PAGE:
Ralph tells of losing his Mother – and more snow


Hello again!

Whilst lounging in my favourite chair this morning watching the buzzards being beastly to the frogs on the big pond at Stockham Farm, it occurred to me that it had been some long while since I had contributed to my blog.  My apologies for this, but I regret that I’ve been somewhat preoccupied in 2019 to date.

Very sadly we lost Mother on 1st February.  She hadn’t been well throughout January and then at the end of the month, we could all see that everything was going very wrong indeed.  You may recall that Mother could no longer really see or hear anything and that her bladder control had never been exactly award-winning; well basically on 31st January it went completely.  So TOTCA and TOERAG (acronyms for my two humans) spent an awful lot of time talking quietly with water coming out of their eyes and their noses turning red; and then latterly drinking a rather nice single malt Scotch to “say a proper farewell” in Mother’s favourite spot amongst the daffodils at Stockham.

When we said farewell to Mother

Mother having a quiet cuddle not long before she passed away

Mother was 16 and a half years old when she died (115 in human years) and she’d had an amazing life.  She was born in Dartford in Kent – making her a Kentish Maid as opposed to a Maid of Kent (because she was born to the west of the River Medway, not the east).  She left there to live in Hever in Kent, then Tunbridge Wells (where I was born), then Chiddingstone, before finally moving to Dulverton in the Exmoor National Park. 

Mother’s life lessons

Libby (Mother) and Otto – both with paws on the big stick

She was very small, but very feisty.  She can be seen here challenging her BFF Otto (of mixed German heritage – Doberman/German Shepherd/Rottweiler) for control of a very large stick.  Apparently Mother won.

She taught me everything I know – how to catch rodents in barns and under haystacks; how to feign complete ignorance of your own name when hearing it called; how to jump onto a bed with muddy paws; how to remove carrots from the big horses’ feed bowls (whilst they’re actually eating!) – to be fair that is something Mother alone could do, I haven’t mastered this skill yet.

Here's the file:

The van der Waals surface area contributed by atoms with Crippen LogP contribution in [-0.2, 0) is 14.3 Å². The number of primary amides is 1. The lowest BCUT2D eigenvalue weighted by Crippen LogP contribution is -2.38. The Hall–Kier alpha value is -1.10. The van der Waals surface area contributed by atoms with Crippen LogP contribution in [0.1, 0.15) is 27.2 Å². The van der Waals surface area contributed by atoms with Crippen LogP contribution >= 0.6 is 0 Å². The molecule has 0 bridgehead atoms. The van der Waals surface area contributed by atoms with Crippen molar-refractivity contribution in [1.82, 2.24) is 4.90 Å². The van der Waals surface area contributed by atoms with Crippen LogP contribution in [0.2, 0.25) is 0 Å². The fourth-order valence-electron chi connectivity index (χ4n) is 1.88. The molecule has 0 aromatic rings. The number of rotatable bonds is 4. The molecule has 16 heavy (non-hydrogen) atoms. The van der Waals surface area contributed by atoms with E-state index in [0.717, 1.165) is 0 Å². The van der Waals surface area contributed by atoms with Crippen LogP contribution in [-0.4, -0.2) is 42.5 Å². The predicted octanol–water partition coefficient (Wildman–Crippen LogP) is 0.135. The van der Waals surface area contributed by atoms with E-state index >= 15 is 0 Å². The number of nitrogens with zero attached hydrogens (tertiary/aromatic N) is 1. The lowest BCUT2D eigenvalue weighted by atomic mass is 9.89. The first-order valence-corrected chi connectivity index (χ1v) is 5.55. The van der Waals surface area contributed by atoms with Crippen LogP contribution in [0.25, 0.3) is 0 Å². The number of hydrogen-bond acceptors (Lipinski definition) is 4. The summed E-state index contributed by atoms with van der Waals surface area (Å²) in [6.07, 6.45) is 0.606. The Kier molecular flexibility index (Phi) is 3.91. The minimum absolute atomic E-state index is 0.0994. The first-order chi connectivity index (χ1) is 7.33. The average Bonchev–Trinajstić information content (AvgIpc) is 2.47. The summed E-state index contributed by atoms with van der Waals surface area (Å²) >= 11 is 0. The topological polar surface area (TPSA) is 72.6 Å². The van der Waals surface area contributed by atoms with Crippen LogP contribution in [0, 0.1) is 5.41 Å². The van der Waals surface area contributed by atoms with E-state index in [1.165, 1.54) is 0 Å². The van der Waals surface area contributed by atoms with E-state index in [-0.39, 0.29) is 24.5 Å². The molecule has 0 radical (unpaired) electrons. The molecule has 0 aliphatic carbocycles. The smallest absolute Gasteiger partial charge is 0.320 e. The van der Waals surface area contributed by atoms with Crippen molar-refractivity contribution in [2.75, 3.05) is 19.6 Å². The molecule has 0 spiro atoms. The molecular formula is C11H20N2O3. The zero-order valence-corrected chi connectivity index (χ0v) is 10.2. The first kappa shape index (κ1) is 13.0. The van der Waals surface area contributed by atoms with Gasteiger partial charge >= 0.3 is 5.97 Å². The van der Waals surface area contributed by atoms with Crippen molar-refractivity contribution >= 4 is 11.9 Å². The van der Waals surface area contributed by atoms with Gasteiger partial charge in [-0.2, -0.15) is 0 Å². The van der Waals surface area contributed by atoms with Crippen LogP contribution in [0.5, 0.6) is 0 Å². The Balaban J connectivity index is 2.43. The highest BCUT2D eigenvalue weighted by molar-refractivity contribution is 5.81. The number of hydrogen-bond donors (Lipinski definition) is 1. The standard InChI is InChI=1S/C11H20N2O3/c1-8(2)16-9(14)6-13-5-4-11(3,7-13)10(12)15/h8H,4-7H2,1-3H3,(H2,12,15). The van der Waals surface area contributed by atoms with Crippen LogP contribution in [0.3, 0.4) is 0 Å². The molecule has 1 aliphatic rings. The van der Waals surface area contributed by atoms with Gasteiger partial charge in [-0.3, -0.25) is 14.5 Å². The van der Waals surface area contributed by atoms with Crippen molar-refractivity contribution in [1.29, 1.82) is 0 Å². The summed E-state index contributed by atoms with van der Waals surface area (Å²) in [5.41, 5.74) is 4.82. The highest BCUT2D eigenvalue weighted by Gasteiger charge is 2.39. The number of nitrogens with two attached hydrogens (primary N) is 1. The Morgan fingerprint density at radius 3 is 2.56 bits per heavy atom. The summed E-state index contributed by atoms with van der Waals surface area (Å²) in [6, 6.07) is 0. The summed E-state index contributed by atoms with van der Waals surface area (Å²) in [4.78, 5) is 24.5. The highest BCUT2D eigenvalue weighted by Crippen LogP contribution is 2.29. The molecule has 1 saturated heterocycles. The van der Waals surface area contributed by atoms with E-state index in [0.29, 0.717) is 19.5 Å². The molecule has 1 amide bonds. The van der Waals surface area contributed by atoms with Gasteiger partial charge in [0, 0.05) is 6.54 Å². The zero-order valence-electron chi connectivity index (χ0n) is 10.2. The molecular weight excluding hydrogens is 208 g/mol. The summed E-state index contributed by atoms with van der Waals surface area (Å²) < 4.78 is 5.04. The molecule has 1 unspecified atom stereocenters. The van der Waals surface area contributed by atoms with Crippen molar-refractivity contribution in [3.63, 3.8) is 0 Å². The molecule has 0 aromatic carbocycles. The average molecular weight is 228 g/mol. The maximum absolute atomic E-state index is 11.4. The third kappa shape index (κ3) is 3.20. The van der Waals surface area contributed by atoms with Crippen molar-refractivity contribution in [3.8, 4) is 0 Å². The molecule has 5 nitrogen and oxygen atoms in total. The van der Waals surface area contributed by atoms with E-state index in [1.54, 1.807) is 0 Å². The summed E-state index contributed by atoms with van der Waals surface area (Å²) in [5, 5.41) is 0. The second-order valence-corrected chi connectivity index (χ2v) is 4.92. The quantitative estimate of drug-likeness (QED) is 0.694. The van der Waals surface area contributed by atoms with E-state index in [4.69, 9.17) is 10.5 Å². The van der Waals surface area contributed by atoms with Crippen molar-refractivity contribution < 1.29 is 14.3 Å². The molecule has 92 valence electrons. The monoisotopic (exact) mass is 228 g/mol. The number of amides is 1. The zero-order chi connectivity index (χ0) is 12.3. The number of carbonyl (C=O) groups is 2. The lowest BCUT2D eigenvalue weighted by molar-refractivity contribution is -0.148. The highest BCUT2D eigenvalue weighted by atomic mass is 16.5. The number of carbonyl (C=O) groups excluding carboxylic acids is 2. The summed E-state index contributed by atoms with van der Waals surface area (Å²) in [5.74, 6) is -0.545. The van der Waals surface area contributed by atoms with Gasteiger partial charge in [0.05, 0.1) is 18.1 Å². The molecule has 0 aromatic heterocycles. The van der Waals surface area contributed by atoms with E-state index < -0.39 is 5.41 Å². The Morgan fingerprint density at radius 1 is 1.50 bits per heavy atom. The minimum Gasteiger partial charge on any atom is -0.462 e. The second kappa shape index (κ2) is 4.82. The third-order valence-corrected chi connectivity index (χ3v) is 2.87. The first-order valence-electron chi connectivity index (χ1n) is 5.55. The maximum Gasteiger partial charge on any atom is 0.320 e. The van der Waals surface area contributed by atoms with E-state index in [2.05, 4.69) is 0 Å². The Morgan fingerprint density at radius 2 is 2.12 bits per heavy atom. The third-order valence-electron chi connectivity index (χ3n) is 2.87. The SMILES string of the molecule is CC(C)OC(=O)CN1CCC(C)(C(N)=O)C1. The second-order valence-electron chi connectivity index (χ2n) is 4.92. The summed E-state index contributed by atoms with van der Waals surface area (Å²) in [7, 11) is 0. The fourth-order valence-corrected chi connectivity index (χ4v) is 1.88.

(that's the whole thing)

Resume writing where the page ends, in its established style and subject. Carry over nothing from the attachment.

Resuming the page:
Mother with a weasel – or is it a stoat?

And here she is again a few years later, having proudly won a battle with a weasel.  Although TOERAG thinks this was a stoat.  It’s an ongoing debate at Stockham and even Mr Google hasn’t been too helpful, merely offering this poem to clear up any confusion…

A weasel is weasly recognized
A stoat is stoataly different

More snow at Stockham Farm

The view from Stockham Farm across the Exe Cleave – February 2019

Mother’s passing coincided with some serious snowfall at Stockham – not quite like last year’s Beast from the East, but still very cold and white.  TOERAG and TOTCA quite like the snow – in fact they go in search of it saying they’re going “on a skiing holiday”.  Now I’m not entirely sure what is meant by ‘skiing’, but the very clever Border Collie across the valley has said that it is when humans strap planks of wood onto their feet and throw themselves down snow-covered mountains very fast.  I can’t believe this is true, because, well, why?!! – but I’m putting it out there in case anyone can tell me otherwise.

During this recent snowfall, TOTCA and I were despatched to Dulverton along the lane in search of essential provisions  – milk, gin, wine, chocolate – I can be seen in the picture at the top of the page leading the way, wearing my sensible winter coat.

Dunkery Beacon, Exmoor – as seen from Stockham Farm

The snow has all gone now, but I thought I’d leave you with this picture taken on 2nd February beside Mother’s resting place – our view from Stockham Farm of the highest point on Exmoor, Dunkery Beacon.  I miss her very much, I do.